Consul Malik Mohamed Javed went missing after evening prayers on Saturday in the western Amariya district and his family contacted the police, said Pakistan's Charges D'Affaires Muhammad Iftikhar Anjum.
"Persons claiming to be members of Umar bin Khattab group have apparently kidnapped the official," the Pakistani Foreign Ministry said in a statement on Sunday.
Police said Javed had failed to return from prayers at a mosque near his home.
Scores of foreigners have been seized in Iraq over the past year, some by fighters with political demands and others by criminals seeking a ransom.
An Egyptian diplomat was seized by fighters on his way home from prayers last year but was freed a few days later.
Ease security, legislators urge
Meanwhile, Iraqi lawmakers on Sunday called for easing security measures imposed every time they meet, and some legislators complained they were unfairly targeted for searches at Iraqi police checkpoints.
During Sunday's National Assembly meeting, parliament speaker Hajim al-Hasani called for relaxing security measures that have snarled traffic and closed many Baghdad streets when lawmakers meet.
Speaker Hajim al-Hasani says
security is exaggerated
Many residents have complained about the increased security in a city already under tight control. Some lawmakers said they had been insulted and mistreated by Iraqi police at checkpoints.
"These measures are highly exaggerated and they hinder the work of the employees and the movement of the citizens," al-Hasani said. "We asked the security officials to relax these measures."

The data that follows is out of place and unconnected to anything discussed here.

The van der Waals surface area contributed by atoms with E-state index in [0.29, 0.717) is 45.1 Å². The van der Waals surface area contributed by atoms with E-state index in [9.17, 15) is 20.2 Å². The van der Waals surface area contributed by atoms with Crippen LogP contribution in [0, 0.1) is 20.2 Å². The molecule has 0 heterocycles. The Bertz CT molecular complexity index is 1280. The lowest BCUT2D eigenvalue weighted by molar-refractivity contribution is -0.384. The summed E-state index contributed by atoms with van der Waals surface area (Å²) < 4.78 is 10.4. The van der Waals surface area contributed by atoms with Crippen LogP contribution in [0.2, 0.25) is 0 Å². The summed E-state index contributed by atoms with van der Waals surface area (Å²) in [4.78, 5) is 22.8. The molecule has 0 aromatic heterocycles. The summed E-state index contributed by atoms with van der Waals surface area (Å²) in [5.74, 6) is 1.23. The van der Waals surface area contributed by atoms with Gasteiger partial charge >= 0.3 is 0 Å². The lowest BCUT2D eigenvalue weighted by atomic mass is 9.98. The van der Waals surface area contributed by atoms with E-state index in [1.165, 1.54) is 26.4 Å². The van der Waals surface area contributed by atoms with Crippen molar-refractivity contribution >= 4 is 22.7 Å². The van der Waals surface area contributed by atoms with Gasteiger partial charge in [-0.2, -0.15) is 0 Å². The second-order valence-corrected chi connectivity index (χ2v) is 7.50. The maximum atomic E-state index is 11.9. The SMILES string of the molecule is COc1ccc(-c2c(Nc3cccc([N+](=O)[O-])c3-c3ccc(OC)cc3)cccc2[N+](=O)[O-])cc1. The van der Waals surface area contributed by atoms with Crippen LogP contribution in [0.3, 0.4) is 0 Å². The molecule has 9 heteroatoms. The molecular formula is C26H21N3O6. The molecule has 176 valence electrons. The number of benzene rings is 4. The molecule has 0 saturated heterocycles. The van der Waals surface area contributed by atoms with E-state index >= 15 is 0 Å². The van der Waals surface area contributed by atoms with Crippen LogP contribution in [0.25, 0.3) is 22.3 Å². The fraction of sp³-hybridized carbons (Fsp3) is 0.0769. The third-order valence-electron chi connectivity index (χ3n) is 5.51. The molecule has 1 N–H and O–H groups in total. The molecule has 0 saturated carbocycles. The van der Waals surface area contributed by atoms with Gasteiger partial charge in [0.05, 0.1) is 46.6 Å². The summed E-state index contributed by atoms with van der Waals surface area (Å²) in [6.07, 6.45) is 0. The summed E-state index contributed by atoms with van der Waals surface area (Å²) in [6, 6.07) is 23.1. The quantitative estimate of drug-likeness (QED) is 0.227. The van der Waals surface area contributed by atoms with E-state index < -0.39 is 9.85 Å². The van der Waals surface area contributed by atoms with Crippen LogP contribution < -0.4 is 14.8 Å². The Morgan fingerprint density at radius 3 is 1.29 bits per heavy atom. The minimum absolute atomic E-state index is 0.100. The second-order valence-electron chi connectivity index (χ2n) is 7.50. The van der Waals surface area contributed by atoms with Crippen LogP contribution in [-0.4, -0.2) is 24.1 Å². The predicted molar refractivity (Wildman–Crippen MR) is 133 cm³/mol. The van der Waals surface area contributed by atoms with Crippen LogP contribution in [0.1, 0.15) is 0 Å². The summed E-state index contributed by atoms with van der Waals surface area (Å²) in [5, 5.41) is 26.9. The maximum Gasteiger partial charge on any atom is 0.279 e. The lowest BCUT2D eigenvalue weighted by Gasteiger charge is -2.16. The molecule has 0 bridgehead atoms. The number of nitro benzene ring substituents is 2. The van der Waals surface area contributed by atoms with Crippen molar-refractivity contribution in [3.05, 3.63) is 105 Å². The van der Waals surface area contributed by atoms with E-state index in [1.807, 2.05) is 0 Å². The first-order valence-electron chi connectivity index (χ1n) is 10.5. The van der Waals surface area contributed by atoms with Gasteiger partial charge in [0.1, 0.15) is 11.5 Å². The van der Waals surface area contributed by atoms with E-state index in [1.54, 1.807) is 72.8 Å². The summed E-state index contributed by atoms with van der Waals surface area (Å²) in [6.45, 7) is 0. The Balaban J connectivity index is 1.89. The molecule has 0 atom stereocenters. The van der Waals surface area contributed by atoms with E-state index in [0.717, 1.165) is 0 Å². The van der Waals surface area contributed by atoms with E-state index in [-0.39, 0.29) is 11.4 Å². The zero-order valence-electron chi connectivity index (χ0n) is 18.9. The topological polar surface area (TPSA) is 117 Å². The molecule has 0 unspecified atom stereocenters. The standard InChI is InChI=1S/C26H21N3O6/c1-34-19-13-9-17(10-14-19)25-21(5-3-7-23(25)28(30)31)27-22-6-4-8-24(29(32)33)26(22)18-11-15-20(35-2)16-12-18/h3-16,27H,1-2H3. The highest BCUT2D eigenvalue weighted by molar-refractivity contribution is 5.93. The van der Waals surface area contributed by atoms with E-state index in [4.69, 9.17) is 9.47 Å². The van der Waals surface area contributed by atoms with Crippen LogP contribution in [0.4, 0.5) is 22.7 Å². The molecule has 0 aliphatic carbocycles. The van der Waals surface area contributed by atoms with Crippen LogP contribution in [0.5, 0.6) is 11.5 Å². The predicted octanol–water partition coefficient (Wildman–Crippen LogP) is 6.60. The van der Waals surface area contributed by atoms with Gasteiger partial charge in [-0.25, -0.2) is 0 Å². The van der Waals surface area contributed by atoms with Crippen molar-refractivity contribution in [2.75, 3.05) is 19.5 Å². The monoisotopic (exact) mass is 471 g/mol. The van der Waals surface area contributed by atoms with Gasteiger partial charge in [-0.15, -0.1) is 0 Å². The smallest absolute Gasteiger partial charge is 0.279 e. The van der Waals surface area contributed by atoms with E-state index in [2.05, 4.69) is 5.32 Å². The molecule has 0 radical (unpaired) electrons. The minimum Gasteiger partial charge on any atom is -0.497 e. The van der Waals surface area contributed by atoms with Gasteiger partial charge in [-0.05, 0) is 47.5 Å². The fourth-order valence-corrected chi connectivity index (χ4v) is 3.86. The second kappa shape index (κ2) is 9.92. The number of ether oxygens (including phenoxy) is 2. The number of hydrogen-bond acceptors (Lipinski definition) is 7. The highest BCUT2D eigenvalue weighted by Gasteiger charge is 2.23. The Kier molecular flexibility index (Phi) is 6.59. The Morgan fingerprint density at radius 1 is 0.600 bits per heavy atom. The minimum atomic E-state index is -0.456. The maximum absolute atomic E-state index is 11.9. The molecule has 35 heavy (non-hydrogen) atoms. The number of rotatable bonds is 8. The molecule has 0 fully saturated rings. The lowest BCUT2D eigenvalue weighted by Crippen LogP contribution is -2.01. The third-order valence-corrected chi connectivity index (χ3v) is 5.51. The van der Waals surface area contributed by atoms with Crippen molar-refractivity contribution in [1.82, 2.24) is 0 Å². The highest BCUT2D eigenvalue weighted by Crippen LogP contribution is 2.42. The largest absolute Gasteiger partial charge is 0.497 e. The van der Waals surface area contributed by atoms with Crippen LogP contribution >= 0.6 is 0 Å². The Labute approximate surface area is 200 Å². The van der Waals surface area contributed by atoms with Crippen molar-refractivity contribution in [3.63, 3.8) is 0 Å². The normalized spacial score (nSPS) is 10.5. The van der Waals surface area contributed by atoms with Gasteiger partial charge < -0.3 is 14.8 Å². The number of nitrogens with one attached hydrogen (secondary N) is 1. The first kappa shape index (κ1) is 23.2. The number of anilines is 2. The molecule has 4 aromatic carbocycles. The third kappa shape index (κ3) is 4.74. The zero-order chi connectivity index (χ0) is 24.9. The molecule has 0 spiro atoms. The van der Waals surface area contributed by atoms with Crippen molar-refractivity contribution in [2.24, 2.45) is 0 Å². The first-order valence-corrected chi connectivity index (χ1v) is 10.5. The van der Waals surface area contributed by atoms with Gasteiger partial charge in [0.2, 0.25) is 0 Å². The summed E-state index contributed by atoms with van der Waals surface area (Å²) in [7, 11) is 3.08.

He said the assembly would officially inform the authorities of their request. "We are keen on guaranteeing the security of the members of the National Assembly, but we are also keen on allowing people to do their jobs," he said.
Qasim Dawud, Iraq's minister of state for national security, said the measures were necessary as long as the assembly continued to convene at the same location.
"Terrorism is targeting the National Assembly ... and that's why we have to focus on security," he said.
Also on Sunday, more than 1000 teachers protested in Sulaimaniya, 260km northeast of Baghdad, demanding that officials update the curriculum and increase teachers' salaries.
"These curriculum are based on political ideas rather than educational ones, so they must be changed," said Sirdar Muhammad, a 39-year-old history teacher.